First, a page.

• Insinnergy says:

      Yes…
      However the only way out of this mess in this case, is extreme transparency and a new watch dog organisation that is not involved locally, or reliant on the police.
      Otherwise, with stats like “30 years without an officer being charged”, no-one trusts them.

  2. bcarreiro says:

    Act upon its nature, refrain should be the first tactic. Parents,guardians and teachers have to communicate to our children, make education more appealing. Give them some motivation to look forward to by setting a goal that can be achieved with good grades. We don’t work for nothing. Giving them hope to achieve that goal provides determination and appreciation for their accomplishment should be rewarded with a field trip at the end of the year or let them tell you.

  3. bcarreiro says:

    Law enforcement officials aren’t above the law and shouldn’t hide behind it, God don’t sleep.

  4. So many police departments, with the complicity of political entities, are hell-bent on behaving like the Gestapo or the KGB. It’s as though a conscious effort is being made to transform America into a “Police State” with all the trappings of “Seige Mentality”, “Paranoia”, and a yearning for the “laager” mentality of Apartheid South Africa.

    One political Party has been particularly keen on fostering this type of atmosphere.

    • RED says:

      Listen to these violent blue thugs talk, it’s always “good vs. evil.” What these ignorant 8th grade educated ‘roid rage thugs are too dumb to get is no one ever thought they were bad guys, not the Gestapo, not Hitler, not Nazis, all those people felt they were protecting society from the “bad.” They were incredible sick and wrong but it’s what they believed. And this is the same mentality of the violent blue thugs, anything is justified is the pursuit of getting the “bad people.” And they only have to cover up because the outsiders don’t understand the tough choices police think they have to make. Of course it’s all total nonsense and it’s our fault for allowing this mythology and lies to perpetuate. And now it must stop or the U.S. will be no more, not even the pretend one. Perosnally I’m sick to death of “police put their lives on the line every day” crap!! Being a cop isn’t even in the top ten most dangerous jobs in the U.S and usually when cops are killed it’s in an automobile accident just like every else, except of course for extra risk of the cowboy cops trying to run down people for traffic tickets and putting everyone at risk for their adrenaline rush.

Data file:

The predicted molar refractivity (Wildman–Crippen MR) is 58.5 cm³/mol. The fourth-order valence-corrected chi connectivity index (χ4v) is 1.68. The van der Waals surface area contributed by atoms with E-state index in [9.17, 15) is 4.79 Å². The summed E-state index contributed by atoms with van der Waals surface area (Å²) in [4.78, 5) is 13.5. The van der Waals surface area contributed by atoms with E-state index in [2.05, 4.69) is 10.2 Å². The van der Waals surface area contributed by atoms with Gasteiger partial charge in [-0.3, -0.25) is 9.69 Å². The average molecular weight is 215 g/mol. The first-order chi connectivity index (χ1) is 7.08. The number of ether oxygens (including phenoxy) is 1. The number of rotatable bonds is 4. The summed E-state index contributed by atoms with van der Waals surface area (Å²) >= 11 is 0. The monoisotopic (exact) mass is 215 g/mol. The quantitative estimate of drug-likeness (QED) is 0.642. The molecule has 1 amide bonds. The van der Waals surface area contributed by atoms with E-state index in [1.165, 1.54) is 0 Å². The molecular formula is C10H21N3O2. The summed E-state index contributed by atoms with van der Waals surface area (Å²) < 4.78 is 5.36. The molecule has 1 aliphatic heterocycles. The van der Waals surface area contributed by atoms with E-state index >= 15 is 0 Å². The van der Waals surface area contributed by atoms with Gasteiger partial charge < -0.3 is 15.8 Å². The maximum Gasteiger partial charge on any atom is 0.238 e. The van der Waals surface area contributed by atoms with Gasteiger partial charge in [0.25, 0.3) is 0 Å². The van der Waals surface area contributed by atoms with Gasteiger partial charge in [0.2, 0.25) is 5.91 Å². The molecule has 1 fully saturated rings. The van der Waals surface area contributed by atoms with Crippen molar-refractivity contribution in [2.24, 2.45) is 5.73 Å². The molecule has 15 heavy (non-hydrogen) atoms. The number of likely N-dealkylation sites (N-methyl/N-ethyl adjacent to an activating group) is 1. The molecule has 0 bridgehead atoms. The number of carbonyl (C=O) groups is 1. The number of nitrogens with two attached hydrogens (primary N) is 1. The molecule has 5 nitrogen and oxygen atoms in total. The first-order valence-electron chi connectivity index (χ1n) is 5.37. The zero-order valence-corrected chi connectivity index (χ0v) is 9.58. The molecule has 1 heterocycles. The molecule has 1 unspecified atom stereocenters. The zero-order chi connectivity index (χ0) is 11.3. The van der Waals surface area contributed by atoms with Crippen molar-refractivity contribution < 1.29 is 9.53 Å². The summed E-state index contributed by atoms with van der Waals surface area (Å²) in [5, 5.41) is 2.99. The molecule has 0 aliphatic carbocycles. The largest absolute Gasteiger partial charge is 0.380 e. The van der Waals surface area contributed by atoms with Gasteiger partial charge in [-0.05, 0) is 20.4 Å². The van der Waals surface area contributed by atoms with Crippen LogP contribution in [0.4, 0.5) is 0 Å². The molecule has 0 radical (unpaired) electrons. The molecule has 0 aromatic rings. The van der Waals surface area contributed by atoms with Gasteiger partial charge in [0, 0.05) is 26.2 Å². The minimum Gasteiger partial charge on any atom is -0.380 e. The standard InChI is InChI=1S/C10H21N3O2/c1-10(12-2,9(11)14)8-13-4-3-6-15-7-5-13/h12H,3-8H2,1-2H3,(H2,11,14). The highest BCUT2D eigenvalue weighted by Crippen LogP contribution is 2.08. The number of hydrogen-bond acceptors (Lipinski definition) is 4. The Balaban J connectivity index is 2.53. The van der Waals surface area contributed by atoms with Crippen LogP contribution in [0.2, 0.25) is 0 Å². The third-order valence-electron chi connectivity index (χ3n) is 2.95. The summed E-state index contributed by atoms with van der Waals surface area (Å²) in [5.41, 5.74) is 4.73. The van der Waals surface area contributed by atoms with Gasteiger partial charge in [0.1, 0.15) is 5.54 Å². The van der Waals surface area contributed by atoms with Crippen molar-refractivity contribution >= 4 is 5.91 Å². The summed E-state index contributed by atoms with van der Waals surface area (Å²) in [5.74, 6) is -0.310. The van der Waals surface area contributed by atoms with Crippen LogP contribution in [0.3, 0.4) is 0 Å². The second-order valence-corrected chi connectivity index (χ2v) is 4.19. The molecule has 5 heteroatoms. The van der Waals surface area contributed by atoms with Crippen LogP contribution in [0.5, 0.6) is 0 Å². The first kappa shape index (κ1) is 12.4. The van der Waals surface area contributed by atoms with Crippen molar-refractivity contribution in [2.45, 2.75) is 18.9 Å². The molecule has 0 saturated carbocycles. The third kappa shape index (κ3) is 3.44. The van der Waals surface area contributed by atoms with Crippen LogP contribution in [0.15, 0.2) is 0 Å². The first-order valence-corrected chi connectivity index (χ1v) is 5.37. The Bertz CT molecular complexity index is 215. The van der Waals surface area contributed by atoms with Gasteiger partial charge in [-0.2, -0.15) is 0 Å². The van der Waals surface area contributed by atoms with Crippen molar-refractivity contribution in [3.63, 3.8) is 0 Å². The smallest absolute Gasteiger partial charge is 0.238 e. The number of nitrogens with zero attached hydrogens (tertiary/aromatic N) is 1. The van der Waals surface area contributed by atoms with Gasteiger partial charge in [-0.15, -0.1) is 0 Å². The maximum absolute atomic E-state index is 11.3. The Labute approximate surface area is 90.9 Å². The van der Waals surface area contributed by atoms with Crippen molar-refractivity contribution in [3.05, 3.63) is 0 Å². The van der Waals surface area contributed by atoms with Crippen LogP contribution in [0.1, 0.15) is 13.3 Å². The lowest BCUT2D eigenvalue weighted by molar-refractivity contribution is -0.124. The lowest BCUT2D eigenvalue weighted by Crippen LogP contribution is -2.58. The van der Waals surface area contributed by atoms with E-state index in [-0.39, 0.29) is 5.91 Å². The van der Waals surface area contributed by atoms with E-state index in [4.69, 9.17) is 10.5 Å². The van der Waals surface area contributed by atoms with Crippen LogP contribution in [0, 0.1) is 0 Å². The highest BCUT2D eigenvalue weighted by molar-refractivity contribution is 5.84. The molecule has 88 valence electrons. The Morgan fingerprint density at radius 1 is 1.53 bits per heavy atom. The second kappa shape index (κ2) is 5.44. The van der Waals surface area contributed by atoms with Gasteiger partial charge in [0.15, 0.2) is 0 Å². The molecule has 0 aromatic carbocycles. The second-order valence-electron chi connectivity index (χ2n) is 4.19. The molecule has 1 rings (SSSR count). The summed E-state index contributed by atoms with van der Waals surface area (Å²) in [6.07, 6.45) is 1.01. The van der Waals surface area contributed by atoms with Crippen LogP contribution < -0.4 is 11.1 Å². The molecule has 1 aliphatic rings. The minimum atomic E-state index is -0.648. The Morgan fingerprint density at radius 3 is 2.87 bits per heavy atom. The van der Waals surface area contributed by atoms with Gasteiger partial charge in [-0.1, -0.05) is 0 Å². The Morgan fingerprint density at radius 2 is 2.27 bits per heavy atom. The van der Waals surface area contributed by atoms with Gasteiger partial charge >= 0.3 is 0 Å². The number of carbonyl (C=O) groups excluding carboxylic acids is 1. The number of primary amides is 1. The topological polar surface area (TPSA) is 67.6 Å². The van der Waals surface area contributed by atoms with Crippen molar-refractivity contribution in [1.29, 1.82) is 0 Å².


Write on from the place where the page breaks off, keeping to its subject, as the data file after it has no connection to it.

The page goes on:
5. Eleanore Whitaker says:

    The growth in lack of accountability comes all too easily. It has been more than 2 decades that the US has been “warless.” So, we now live in a society where war, violence and hatred for an ordered lawless society is the rule rather than the exception.

    The more violent men in society grow, they more their lust for power grows. Absolute power absolutely corrupts.

    Right now, you have 2 Republicans who are very public figures, Chaffetz and Fiorina. Both of who got away with any accountability for that bogus film they had edited to slam Planned Parenthood. Now, they want to bastardize the 1st Amendment as a right to be reckless and irresponsible and not be held accountable for their words and actions. Where’s the surprise?

  6. A_Real_Einstein says:

    It is time to put an end to this. It is not about a few bad apples but rather a culture of deciet, corruption and murder. As long as they all cover for each other there are no good cops. They are all bad. I am not taking this anymore. They are supposed to protect us not kill us. It seems the KKK has traded in their hoods for badges. Disgusting.

  7. RED says:

    This is till a question? Seriously? Only the most moronic, bigoted, lying, blind idiots could possibly still consider it a question as to whether the legal system especially the violent police thugs is corrupt and rotten to the very core!!! Land of the free? You gotta be kidding me!! The land of the free sure puts a lot of people in prison and that’s just the ones they haven’t gunned down in the street or kept economically destitute outside of prison walls. Disgusting!! Something is terribly wrong with a society that locks up so many people. The U.S. is certainly “exceptional!” The people are exceptionally poor, the prison rates are exceptionally high, and the gun violence rate in the most exceptional in the world!

  8. bikejedi says: